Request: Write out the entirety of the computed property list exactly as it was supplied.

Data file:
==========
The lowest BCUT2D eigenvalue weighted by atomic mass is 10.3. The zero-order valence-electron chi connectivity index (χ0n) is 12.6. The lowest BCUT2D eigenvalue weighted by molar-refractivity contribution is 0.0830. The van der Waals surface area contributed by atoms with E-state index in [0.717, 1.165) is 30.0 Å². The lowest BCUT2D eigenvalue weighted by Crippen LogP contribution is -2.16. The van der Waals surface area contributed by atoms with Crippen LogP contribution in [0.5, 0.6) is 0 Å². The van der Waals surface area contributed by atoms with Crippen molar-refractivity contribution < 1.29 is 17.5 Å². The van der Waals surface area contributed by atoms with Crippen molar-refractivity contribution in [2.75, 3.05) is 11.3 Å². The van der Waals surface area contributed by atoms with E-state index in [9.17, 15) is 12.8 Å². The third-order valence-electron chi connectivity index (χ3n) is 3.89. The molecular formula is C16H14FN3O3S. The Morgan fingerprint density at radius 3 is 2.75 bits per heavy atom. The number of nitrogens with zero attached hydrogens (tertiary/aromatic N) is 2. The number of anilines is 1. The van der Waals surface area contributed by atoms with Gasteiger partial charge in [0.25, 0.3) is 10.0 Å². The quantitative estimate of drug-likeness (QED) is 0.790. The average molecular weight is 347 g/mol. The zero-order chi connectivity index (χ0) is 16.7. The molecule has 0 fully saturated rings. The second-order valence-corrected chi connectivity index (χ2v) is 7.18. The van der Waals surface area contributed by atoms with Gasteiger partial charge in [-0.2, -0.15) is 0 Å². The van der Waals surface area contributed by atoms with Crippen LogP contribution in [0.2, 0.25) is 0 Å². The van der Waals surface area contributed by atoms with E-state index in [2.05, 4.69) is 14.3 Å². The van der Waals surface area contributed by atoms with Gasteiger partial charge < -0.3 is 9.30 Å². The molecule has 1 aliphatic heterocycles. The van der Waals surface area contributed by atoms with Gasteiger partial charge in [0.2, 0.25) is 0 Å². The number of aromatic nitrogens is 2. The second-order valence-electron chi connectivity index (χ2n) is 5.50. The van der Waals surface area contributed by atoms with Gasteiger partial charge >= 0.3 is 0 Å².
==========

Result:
The lowest BCUT2D eigenvalue weighted by atomic mass is 10.3. The zero-order valence-electron chi connectivity index (χ0n) is 12.6. The lowest BCUT2D eigenvalue weighted by molar-refractivity contribution is 0.0830. The van der Waals surface area contributed by atoms with E-state index in [0.717, 1.165) is 30.0 Å². The lowest BCUT2D eigenvalue weighted by Crippen LogP contribution is -2.16. The van der Waals surface area contributed by atoms with Crippen LogP contribution in [0.5, 0.6) is 0 Å². The van der Waals surface area contributed by atoms with Crippen molar-refractivity contribution < 1.29 is 17.5 Å². The van der Waals surface area contributed by atoms with Crippen molar-refractivity contribution in [2.75, 3.05) is 11.3 Å². The van der Waals surface area contributed by atoms with E-state index in [9.17, 15) is 12.8 Å². The third-order valence-electron chi connectivity index (χ3n) is 3.89. The molecular formula is C16H14FN3O3S. The Morgan fingerprint density at radius 3 is 2.75 bits per heavy atom. The number of nitrogens with zero attached hydrogens (tertiary/aromatic N) is 2. The number of anilines is 1. The van der Waals surface area contributed by atoms with Gasteiger partial charge in [0.25, 0.3) is 10.0 Å². The quantitative estimate of drug-likeness (QED) is 0.790. The average molecular weight is 347 g/mol. The zero-order chi connectivity index (χ0) is 16.7. The molecule has 0 fully saturated rings. The second-order valence-corrected chi connectivity index (χ2v) is 7.18. The van der Waals surface area contributed by atoms with Gasteiger partial charge in [-0.2, -0.15) is 0 Å². The van der Waals surface area contributed by atoms with Crippen LogP contribution in [0.2, 0.25) is 0 Å². The van der Waals surface area contributed by atoms with E-state index in [2.05, 4.69) is 14.3 Å². The van der Waals surface area contributed by atoms with Gasteiger partial charge < -0.3 is 9.30 Å². The molecule has 1 aliphatic heterocycles. The van der Waals surface area contributed by atoms with Gasteiger partial charge in [0.2, 0.25) is 0 Å². The number of aromatic nitrogens is 2. The second-order valence-electron chi connectivity index (χ2n) is 5.50. The van der Waals surface area contributed by atoms with Gasteiger partial charge >= 0.3 is 0 Å².